Jared Anderson at Breaking Energy writes of technologies for solar power storage that allow the energy generated by the sun to be released at night:
“a US-based company will jump ahead of the competition next year with its molten salt storage technique.
“This technology at this size would leap-frog us into [energy] storage leaders,” Solar Reserve CEO Kevin Smith recently told Breaking Energy.
The California-based, PE-backed startup launches its flagship 110 MW concentrated solar power (CSP) project known as Crescent Dunes next year in the Nevada desert. The technology uses a tower-based approach where thousands of mirrors focus sunlight onto a single point to create heat that generates steam used to spin an electricity-producing turbine. First power to the grid is expected mid-2014.”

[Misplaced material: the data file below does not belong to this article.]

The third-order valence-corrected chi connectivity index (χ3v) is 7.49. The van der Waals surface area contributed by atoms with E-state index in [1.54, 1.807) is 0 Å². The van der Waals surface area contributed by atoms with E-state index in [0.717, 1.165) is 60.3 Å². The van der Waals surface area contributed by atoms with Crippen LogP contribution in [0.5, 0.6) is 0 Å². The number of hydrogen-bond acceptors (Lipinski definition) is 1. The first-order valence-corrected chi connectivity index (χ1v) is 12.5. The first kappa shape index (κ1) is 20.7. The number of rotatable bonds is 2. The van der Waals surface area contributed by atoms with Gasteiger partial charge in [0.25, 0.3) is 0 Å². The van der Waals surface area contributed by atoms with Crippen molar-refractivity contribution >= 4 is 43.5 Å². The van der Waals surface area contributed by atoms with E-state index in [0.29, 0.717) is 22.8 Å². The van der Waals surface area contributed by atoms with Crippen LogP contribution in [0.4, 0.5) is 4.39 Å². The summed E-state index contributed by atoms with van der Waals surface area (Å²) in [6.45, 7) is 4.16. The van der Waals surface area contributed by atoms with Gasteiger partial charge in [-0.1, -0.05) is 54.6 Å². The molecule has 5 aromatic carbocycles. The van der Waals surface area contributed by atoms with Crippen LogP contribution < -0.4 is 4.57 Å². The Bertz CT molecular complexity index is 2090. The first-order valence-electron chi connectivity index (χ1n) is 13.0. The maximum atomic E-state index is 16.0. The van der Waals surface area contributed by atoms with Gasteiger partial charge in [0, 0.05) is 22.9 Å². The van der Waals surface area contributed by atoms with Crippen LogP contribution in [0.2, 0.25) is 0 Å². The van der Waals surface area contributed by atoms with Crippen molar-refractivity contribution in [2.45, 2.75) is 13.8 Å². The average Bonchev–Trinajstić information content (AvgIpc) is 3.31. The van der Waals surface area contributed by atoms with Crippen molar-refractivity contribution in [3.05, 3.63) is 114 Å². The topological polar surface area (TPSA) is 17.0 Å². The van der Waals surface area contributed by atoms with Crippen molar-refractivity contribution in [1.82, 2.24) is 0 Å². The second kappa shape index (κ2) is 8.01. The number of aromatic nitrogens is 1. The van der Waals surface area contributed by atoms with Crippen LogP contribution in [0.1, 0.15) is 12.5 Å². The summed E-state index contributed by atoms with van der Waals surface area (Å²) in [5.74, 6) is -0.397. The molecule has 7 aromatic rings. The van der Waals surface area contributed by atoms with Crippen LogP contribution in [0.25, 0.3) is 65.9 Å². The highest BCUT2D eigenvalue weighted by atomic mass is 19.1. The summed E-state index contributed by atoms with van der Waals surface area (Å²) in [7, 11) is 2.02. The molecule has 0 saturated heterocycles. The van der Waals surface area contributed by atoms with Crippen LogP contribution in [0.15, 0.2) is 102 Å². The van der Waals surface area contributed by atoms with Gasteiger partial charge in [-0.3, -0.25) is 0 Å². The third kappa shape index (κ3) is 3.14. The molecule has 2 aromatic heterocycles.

Five plants like the one Solar Reserve is completing in Nevada would be equivalent to one of the nearly 600 US coal-fired plants, which generate the majority of greenhouse gases and air pollution put out in America. Closing all coal plants within ten years would make a tremendous contribution to avoiding the worst effects of climate change.
Wired video reports on the Crescent Dunes project
Spain’s Abengoa solar energy firm has already just opened a 250 megawatt molten salt solar energy plant in Arizona, but Anderson seems to be saying that Solar Reserve’s tower technology is distinctive.